• 120 armoured car employees
Greater Toronto Airports Authority, Toronto, Ontario, and the Pearson Airport Professional Fire Fighters Association Local 4382
  • 80 firefighters
Garda Security Group G.P., Montréal, Quebec, and the Syndicat des agent-es de sécurité de ADM-CSN (Montréal-Pierre Elliott Trudeau International Airport)
  • 130 security officers licensed by the Department of Justice
Nova Scotia Division of the Canadian Corps of Commissionaires and the Public Service Alliance of Canada (Halifax International Airport)
  • 190 security personnel
Prince Rupert Grain Ltd., Prince Rupert, British Columbia, and the Grain Workers Union Local 333 ILWU Canada
  • 116 grain handlers
Saskatchewan Telecommunications, Regina, Saskatchewan, and Unifor
  • 3,800 technical, office and clerical employees
Seaspan ULC, North Vancouver, British Columbia, and the Canadian Merchant Service Guild
  • 220 masters, mates, chief engineers and marine engineers
Seaspan ULC, North Vancouver, British Columbia, and the International Longshore and Warehouse Union Local 400
  • 180 unlicensed employees
Old Port of Montréal Corporation Inc., Montréal, Quebec, and the Public Service Alliance of Canada
  • 234 permanent, regular and occasional employees
  • 16 seasonal employees
Sunwing Airlines Inc., Toronto, Ontario, and the Canadian Union of Public Employees Local 4055
  • 900 cabin crew and cabin safety managers
Sunwing Airlines Inc., Toronto, Ontario, and Unifor Local 7378
  • 300 flight crew members
Swissport Canada Fuel Services Inc., Montréal, Quebec, and the International Association of Machinists and Aerospace Workers (Dorval-Trudeau and Mirabel Airports)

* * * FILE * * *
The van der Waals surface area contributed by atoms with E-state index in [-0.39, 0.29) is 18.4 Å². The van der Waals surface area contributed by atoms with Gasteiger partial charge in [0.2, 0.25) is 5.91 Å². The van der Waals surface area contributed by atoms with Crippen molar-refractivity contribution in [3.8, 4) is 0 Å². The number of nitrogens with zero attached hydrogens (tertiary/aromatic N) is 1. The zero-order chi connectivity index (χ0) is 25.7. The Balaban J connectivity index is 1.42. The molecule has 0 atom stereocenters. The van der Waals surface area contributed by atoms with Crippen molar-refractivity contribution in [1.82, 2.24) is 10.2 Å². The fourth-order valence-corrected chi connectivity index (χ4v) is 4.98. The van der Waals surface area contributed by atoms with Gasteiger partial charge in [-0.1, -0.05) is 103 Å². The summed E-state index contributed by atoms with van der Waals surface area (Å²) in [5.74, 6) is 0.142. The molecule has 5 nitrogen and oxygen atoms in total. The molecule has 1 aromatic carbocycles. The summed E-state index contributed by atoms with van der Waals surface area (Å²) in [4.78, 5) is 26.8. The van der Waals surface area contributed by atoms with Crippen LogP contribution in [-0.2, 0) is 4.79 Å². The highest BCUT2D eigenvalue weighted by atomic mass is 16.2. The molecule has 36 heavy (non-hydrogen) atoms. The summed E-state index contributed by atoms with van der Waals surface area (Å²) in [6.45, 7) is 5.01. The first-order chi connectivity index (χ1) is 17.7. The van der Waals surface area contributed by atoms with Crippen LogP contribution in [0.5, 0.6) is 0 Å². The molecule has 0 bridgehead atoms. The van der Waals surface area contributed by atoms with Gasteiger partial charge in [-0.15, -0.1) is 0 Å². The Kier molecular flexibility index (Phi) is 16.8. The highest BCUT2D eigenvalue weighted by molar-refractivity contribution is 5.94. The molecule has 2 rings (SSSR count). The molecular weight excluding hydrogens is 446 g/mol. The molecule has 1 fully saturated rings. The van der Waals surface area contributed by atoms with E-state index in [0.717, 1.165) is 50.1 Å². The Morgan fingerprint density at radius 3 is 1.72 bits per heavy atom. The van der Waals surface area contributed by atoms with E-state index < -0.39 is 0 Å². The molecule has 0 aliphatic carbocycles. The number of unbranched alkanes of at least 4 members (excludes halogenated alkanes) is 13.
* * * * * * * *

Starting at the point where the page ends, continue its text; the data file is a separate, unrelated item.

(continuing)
• 85 refuelling employees, dispatchers, refuelling maintenance employees and mechanics
Swissport Canada Handling Inc., Richmond, British Columbia, and the International Association of Machinists and Aerospace Workers (Vancouver International Airport)
  • 900 groomers, ground handlers and mechanics
Swissport Canada Inc., Calgary, Alberta, and the International Association of Machinists and Aerospace Workers, Transportation District Lodge 140, Local Lodge 2734 (Calgary International Airport)
  • 140 ramp services agents, equipment mechanics, cabin service agents, customer service agents, operations agents and mechanics
Toronto Port Authority, Toronto, Ontario, and the International Longshoremen’s Association Local 1842
  • 25 mechanics, equipment operators, garage foremen and labourers
Toronto Terminals Railway, Toronto, Ontario, and the International Brotherhood of Electrical Workers, System Council No. 11
  • 72 traffic controllers
Toronto Terminals Railway, Toronto, Ontario, and Unifor
  • 95 maintenance of way employees
Vancouver International Airport Authority, Richmond, British Columbia, and the Public Service Alliance of Canada
  • 325 clerical/office employees
Vancouver Terminal Elevator Association, Vancouver, British Columbia, and the Grain Workers Union Local 333 ILWU Canada
  • 503 grain handlers
VIA Rail Canada Inc., Montréal, Quebec, and Unifor
  • 691 off-train employees
  • 666 on-board services employees
  • 549 shopcraft/skilled trades employees
Viterra Inc., Regina, Saskatchewan, and the Grain and General Services Union (ILWU – Canada)
  • 75 office employees
  • 375 operational and technical employees
Westshore Terminals Limited Partnership, Delta, British Columbia, and the International Longshore and Warehouse Union Local 502 (Port of Roberts Bank)
  • 125 maintenance men, equipment and mobile machine operators and labourers engaged in handling bulk commodities
Appendix F. Significant current and forthcoming bargaining situations
Collective agreement expiry date Employer and union Bargaining unit
July 22, 2016 Canadian National Railway Company, Montréal, Quebec, and Teamsters Canada Rail Conference